A new study published in the JAMA Pediatrics on March 2 reveals how easy it is for minors to get ahold of e-cigarettes. The study shows teens can easily buy e-cigs on the Internet due to lack of age verification.
It seems that most distributing sites care more about meeting their targets than teenager safety. This is true even in states where selling e-cigarettes to teens is a punishable crime.
Eleven teens participated in the study. All of them were living in North Carolina. Their age ranged from 14 to 17 years old, with none of them having a smoking history. The aim of the study was to see if participants managed to obtain e-cigarettes via Internet purchase. In North Carolina, it is illegal to sell e-cigarettes to minors.
The teens had to try to buy the nicotine products from 98 suppliers. The participants managed to purchase e-cigarettes from 75 vendors, without having to answer to any verifying questions. So, only five retailers rejected the orders due to their age.
Eighteen other vendors rejected the purchase but only because the stock was lacking the ordered products.
The team of researchers also wanted to see if there were any verifying methods used when delivering the ordered products. The participants were told they had to answer when the deliveries came. All products were successfully delivered. Although minors opened the door, the products were given to them without any verification. In most cases (95 percent of times), however, the packages were left at the door.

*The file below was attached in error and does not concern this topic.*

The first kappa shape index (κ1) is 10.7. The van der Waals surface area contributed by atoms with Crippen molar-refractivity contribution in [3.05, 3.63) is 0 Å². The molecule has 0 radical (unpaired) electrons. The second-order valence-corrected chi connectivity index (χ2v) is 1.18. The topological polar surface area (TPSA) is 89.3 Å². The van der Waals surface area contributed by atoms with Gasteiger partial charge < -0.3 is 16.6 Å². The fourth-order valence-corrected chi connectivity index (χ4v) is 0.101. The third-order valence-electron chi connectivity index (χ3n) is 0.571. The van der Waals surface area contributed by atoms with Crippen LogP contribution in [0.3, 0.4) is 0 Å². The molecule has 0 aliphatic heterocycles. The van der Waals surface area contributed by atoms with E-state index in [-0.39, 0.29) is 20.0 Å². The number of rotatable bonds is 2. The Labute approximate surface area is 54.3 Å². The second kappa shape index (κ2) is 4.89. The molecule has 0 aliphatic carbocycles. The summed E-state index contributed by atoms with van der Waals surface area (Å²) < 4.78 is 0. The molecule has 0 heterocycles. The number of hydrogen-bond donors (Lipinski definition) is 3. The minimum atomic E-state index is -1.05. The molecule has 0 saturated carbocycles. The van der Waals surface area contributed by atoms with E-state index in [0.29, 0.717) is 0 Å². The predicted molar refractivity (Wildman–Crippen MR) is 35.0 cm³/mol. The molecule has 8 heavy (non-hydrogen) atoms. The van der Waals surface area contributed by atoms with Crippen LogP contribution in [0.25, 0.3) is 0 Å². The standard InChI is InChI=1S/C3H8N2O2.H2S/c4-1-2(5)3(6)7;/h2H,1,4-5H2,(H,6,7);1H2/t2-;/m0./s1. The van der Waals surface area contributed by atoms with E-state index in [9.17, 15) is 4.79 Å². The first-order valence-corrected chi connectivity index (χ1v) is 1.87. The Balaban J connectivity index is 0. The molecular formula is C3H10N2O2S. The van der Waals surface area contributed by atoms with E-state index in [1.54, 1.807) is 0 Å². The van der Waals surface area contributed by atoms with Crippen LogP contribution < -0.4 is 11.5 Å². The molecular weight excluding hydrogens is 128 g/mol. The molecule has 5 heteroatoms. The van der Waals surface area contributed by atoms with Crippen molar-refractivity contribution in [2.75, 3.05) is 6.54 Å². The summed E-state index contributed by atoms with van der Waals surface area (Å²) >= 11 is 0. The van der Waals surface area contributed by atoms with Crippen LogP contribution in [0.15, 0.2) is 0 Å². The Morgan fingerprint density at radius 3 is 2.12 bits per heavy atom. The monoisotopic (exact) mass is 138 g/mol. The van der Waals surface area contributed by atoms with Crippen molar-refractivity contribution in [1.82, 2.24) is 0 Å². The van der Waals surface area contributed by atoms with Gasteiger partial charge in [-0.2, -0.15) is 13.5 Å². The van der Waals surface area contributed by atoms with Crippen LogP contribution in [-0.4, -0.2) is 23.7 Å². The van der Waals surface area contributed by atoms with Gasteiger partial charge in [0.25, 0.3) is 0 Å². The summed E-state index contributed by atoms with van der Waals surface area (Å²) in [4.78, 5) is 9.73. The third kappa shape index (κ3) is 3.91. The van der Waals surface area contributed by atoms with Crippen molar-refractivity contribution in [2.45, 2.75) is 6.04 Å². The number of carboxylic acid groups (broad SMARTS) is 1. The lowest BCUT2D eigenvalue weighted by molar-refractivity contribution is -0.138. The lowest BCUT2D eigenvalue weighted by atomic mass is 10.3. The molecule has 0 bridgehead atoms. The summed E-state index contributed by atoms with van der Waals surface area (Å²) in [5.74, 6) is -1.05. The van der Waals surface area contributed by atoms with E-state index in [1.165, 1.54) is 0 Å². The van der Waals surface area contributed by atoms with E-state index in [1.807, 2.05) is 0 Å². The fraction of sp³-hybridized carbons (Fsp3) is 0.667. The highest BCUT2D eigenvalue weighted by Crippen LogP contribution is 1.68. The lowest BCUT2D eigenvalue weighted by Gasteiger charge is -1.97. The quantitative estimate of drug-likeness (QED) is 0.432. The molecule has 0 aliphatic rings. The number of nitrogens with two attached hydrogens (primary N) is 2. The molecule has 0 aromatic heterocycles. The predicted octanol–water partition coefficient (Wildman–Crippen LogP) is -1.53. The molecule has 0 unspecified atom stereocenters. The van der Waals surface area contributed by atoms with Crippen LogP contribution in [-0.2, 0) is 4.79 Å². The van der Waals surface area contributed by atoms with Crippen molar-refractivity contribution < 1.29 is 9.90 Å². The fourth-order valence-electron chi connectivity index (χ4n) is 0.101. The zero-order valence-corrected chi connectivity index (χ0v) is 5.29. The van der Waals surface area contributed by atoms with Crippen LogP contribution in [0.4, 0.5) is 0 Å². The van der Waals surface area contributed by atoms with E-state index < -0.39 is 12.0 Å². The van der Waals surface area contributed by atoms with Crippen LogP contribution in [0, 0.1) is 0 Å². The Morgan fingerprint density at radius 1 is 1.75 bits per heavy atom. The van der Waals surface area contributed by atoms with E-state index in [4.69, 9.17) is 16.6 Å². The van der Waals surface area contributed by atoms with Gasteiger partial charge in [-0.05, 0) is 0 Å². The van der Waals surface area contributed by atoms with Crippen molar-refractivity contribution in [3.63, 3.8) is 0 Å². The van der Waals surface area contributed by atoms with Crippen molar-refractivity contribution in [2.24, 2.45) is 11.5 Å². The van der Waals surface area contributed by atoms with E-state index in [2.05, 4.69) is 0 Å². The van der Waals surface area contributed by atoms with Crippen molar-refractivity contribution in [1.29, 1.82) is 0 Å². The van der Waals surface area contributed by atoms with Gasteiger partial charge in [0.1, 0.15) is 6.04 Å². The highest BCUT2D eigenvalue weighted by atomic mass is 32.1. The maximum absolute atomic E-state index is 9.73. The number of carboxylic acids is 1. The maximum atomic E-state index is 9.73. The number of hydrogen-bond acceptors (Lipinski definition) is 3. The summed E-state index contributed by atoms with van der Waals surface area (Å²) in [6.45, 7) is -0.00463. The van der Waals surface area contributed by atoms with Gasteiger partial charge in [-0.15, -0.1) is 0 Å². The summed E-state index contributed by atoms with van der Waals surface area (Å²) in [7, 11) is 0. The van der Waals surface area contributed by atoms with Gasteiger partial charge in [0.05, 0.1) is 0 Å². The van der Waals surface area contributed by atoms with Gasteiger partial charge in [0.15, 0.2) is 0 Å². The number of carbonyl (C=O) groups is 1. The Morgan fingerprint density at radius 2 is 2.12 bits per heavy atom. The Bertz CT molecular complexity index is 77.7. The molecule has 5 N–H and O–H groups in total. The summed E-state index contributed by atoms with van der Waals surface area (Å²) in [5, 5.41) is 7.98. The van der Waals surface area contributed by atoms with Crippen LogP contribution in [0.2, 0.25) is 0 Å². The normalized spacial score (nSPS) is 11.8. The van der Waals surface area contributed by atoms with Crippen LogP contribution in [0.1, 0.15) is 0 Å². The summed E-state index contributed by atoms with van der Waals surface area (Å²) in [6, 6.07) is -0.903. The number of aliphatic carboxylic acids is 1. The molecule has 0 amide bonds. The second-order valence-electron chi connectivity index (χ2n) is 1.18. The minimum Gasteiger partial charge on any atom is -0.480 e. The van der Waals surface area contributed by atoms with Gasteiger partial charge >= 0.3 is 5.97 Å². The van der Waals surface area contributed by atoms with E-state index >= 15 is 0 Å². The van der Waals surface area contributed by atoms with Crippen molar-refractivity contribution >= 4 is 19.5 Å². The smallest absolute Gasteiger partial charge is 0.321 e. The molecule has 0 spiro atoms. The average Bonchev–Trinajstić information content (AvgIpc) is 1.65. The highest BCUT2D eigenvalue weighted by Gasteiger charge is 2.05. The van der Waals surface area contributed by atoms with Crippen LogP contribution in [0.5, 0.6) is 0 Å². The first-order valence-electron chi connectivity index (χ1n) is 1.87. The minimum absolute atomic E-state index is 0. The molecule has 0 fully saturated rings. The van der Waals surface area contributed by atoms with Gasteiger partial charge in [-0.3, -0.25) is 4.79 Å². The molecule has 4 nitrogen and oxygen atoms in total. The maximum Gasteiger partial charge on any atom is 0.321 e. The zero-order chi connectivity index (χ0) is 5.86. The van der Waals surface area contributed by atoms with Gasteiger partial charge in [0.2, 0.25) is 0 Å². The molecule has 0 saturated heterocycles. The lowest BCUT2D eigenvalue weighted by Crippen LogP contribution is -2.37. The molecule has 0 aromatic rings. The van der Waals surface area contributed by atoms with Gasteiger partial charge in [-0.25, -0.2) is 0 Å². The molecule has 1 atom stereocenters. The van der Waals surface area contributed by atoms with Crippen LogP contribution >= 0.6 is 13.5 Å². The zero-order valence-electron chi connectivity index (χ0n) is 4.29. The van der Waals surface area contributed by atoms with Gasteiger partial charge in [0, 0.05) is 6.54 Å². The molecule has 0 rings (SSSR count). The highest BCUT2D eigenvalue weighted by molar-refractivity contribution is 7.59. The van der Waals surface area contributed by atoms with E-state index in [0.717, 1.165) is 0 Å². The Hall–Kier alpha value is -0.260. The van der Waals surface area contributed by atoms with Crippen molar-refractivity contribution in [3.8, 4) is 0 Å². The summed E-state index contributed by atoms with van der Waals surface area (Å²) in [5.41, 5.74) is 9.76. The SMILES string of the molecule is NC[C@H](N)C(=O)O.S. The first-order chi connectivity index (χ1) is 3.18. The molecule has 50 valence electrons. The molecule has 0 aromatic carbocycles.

Scientists say their results are a cause for concern because although U.S. states are trying to reduce the level of e-cigs accessibility to teenagers, no real progress has been made. It seems that even in the states where it is prohibited to commercialize e-cigarettes to minors, they can easily obtain the products, no questions asked.
There is currently no federal law that forbids the sale of such products to minors, even though there is enough evidence that shows e-cigarettes can be just as addictive as the standard ones, due to their nicotine content. Researchers believe that it might take “several years before federal regulations are implemented.”
Up until now, there are 41 states planning to prohibit the sale of e-cigarettes to minors but this might have little or no effect as they can easily obtain the products from Internet vendors.
Image Source: Mirror